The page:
|| Small and Medium Enterprises (SMEs) are playing a key role in the economic development of every country in the world. The fast development and significant contributions of SMEs is one of the most important factors to the outstanding industrial and economic growth in Taiwan for the past fifty years. However, the SMEs in our country are gradually moving abroad and invest in Mainland China or other developing countries due to the drastic changes in the investment environment. Since the economic reform in 1978, due to the changes in the international investment environment, Mainland China has gradually recognized the importance of SMEs to the economic growth and is aggressively encouraging the development of SMEs. Such trend is indeed one of our major concerns.|
This study uses Historical Comparison Method and SWOT Analysis in an attempt to analyze the situation of cross-straight SMEs under macroscopic and regional investment environment since the late 1990’s till now and the opportunities and threats of SMEs after joining the World Trade Organization (WTO). Meanwhile, the strength, weakness, opportunity, and threat for Taiwanese SMEs to invest in Mainland China is also explored for the authority of Taiwanese SMEs in setting related policy and for the Taiwanese businessmen as a reference.
Firstly, in terms of macroscopic investment environment, the performances of both sides across the straight under general environment (including indices of political, legal, investment tariffs, and basic environmental evaluation) and overall economic environment (including indicators such as economic development, import and export trading, and luring of foreign capital, etc.) are better than before. Next, in terms of regional investment environment, the similarity between the places where cross-straight SMEs often gather – Industrial Parks in Taiwan (including Export Zones and Industrial and Science Parks) and Special Economic Zones in Mainland China (including Shenzhen, Zuhai, Xiamen, Shanghai, and Beijin) are in the superiority of the locations and with development potential, similarity in industrial structure, emphasis in investment right protection, and complete basic infrastructure. The differences are in that the Industrial and Science Parks in Taiwan adopt single operating window and efficient in approval, whereas the applications for investment in Special Economics Zones in Mainland China are still approved based on the amount of investment, technology cooperation, or joint-venture between Chinese and foreign companies, foreign proprietary enterprises that require longer period of approval operation. In addition, the tax incentive in Taiwanese Industrial and Science Parks is of functional attribute with very high rewarding threshold and significantly higher cost than the Special Economic Zones in Mainland China. The tax break and grace period for Special Economic Zone in Mainland China is of industry attribute. It’s tax break and grace period is obviously higher than Taiwanese Industrial park.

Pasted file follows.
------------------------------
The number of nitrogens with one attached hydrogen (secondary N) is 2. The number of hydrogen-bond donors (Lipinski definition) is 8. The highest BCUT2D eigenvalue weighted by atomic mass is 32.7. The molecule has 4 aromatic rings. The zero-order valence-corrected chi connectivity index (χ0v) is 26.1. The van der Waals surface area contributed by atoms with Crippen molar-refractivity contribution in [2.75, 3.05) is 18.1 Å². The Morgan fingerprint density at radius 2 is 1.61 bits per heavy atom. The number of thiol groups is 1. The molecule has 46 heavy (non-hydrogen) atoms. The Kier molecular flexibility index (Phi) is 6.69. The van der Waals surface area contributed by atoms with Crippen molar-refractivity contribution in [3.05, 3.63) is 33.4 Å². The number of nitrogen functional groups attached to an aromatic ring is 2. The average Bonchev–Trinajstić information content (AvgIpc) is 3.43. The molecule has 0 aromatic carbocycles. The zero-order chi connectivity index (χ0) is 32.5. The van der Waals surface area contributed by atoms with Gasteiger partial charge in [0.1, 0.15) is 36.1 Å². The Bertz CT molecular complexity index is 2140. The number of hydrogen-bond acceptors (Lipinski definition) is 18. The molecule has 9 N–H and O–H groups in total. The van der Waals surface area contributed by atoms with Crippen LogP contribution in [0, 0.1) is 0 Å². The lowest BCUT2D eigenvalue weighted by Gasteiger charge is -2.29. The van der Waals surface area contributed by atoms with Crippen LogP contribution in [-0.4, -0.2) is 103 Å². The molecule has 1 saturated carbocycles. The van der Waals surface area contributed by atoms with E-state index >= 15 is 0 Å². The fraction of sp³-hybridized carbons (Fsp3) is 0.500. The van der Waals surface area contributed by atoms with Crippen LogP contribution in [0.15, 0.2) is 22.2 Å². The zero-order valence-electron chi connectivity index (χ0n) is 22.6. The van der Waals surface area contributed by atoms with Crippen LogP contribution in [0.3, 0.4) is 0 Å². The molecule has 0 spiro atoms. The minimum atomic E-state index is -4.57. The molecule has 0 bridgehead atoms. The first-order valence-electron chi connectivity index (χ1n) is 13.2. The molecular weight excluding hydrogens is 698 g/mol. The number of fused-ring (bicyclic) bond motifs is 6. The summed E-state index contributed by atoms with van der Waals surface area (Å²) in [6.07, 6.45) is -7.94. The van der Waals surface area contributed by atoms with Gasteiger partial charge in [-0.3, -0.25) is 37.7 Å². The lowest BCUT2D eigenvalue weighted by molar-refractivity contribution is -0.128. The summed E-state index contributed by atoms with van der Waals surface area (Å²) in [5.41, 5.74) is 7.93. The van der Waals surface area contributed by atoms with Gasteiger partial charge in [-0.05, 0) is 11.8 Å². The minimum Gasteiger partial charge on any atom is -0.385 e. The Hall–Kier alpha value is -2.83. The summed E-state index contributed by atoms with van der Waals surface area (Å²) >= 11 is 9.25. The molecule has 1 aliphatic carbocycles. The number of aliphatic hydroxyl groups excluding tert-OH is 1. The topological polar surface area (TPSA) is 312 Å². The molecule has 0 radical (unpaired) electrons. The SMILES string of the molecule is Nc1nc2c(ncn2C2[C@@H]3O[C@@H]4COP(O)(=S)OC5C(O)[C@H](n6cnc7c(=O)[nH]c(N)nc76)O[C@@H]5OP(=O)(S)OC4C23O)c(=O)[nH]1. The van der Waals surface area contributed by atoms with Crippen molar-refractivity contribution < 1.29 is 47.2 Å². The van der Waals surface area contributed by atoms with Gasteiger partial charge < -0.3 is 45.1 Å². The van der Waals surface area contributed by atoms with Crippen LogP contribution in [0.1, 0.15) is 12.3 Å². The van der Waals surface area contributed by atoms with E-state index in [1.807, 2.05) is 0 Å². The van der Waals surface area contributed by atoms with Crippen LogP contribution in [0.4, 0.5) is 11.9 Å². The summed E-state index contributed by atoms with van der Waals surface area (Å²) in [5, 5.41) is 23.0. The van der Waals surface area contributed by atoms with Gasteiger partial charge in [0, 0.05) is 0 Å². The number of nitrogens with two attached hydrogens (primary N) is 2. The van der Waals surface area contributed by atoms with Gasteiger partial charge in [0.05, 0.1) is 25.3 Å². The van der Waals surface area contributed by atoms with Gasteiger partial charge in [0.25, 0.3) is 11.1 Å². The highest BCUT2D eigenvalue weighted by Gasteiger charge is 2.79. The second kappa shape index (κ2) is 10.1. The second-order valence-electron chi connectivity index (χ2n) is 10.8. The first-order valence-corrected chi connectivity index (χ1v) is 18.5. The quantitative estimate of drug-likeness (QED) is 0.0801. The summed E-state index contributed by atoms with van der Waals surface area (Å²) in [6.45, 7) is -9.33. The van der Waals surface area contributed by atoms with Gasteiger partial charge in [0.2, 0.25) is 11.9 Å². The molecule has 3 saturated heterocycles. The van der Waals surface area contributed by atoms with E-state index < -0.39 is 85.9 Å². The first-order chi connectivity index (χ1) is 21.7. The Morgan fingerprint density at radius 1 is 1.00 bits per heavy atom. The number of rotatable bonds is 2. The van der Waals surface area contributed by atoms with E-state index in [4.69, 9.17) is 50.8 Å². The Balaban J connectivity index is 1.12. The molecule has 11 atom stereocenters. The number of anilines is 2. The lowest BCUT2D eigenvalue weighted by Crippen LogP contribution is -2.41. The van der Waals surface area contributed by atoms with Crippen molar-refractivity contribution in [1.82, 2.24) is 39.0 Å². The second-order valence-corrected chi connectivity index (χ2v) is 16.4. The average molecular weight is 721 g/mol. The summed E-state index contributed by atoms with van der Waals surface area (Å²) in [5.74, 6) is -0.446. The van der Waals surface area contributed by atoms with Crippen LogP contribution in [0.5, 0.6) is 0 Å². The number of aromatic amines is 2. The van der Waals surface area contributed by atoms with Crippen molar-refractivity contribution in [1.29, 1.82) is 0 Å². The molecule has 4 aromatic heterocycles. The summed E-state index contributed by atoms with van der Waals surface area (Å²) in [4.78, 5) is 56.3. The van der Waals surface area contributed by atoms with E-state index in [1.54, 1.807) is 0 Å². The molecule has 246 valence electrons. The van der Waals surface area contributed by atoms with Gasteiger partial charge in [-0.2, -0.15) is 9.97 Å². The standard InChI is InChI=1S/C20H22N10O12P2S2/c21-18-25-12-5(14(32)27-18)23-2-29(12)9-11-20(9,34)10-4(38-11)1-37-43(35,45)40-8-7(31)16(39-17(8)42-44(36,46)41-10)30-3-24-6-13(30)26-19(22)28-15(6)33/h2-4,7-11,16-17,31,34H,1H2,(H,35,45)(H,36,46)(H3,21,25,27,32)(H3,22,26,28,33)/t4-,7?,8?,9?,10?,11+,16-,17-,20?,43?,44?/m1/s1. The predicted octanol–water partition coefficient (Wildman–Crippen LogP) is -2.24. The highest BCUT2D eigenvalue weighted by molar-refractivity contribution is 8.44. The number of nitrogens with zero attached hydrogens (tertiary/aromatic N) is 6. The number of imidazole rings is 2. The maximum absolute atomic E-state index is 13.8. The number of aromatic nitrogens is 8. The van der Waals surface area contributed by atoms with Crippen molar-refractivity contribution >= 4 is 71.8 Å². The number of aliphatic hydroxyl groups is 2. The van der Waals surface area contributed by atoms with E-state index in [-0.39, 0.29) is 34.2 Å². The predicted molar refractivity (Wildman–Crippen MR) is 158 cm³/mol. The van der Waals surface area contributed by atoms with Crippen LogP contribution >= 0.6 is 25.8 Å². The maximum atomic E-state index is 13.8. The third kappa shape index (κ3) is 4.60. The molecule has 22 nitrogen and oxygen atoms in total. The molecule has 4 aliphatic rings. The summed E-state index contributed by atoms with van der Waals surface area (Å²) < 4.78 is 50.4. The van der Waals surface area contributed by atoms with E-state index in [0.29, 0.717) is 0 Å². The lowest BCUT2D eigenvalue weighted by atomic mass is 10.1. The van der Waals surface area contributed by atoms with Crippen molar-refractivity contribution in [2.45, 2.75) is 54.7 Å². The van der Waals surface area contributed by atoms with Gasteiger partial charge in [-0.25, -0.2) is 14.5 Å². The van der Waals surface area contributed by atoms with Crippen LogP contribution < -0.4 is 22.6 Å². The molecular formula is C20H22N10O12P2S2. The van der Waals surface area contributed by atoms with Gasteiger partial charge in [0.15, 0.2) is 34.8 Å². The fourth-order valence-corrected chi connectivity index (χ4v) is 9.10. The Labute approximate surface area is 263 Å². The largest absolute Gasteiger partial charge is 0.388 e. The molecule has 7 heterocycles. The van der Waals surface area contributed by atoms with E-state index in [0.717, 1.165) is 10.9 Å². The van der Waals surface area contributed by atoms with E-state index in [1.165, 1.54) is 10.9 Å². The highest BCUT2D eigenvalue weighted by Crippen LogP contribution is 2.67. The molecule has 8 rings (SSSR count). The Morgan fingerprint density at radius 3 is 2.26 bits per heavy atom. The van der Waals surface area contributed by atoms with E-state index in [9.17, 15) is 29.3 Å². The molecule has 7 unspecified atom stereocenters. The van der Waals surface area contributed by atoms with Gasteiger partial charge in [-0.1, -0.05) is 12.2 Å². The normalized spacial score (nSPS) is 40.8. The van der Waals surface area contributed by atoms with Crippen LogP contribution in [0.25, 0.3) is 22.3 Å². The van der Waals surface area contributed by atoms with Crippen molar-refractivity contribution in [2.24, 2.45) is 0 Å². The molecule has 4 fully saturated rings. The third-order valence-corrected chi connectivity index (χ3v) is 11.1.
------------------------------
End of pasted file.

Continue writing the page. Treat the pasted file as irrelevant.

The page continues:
Lastly, summarizing the SWOT Analysis of this study, it is found that the investment environments of the cross-straight SMEs are all facing the difficulty of lacking of talents and shortage of capital as well as facing potential stiff competition after joining WTO. To this end, it is recommended that the government should strengthen the innovation incubator for SMEs, expand the channel of financing for SMEs, and provide accurate investment information. On the manufacturers side, the government should adjust the industrial structure of manufacturers, strengthen the R&D capability, training professional talents, adopt strategic alliances and value employee’s educational training in order to upgrade the international competitiveness of SMEs in our country.